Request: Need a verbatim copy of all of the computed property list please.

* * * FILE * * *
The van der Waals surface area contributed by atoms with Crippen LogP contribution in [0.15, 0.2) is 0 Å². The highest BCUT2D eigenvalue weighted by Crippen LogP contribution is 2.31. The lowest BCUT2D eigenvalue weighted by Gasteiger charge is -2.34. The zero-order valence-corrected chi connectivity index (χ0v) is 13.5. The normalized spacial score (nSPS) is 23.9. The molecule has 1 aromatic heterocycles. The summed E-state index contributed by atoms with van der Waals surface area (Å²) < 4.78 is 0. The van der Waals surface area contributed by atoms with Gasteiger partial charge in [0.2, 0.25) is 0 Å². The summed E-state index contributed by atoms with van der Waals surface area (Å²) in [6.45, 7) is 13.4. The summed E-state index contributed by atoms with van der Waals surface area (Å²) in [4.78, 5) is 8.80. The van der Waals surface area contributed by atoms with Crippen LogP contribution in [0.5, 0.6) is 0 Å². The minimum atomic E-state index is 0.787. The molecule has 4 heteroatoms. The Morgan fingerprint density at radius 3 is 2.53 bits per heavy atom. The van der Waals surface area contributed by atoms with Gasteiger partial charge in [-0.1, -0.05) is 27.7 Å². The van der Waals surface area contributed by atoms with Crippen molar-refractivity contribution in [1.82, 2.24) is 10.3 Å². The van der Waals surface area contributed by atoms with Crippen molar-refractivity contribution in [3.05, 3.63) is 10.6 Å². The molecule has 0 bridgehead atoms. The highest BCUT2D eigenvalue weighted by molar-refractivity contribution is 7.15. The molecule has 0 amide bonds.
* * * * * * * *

The van der Waals surface area contributed by atoms with Crippen LogP contribution in [0.15, 0.2) is 0 Å². The highest BCUT2D eigenvalue weighted by Crippen LogP contribution is 2.31. The lowest BCUT2D eigenvalue weighted by Gasteiger charge is -2.34. The zero-order valence-corrected chi connectivity index (χ0v) is 13.5. The normalized spacial score (nSPS) is 23.9. The molecule has 1 aromatic heterocycles. The summed E-state index contributed by atoms with van der Waals surface area (Å²) < 4.78 is 0. The van der Waals surface area contributed by atoms with Gasteiger partial charge in [0.2, 0.25) is 0 Å². The summed E-state index contributed by atoms with van der Waals surface area (Å²) in [6.45, 7) is 13.4. The summed E-state index contributed by atoms with van der Waals surface area (Å²) in [4.78, 5) is 8.80. The van der Waals surface area contributed by atoms with Crippen LogP contribution in [0.5, 0.6) is 0 Å². The minimum atomic E-state index is 0.787. The molecule has 4 heteroatoms. The Morgan fingerprint density at radius 3 is 2.53 bits per heavy atom. The van der Waals surface area contributed by atoms with Gasteiger partial charge in [-0.1, -0.05) is 27.7 Å². The van der Waals surface area contributed by atoms with Crippen molar-refractivity contribution in [1.82, 2.24) is 10.3 Å². The van der Waals surface area contributed by atoms with Crippen molar-refractivity contribution in [3.05, 3.63) is 10.6 Å². The molecule has 0 bridgehead atoms. The highest BCUT2D eigenvalue weighted by molar-refractivity contribution is 7.15. The molecule has 0 amide bonds.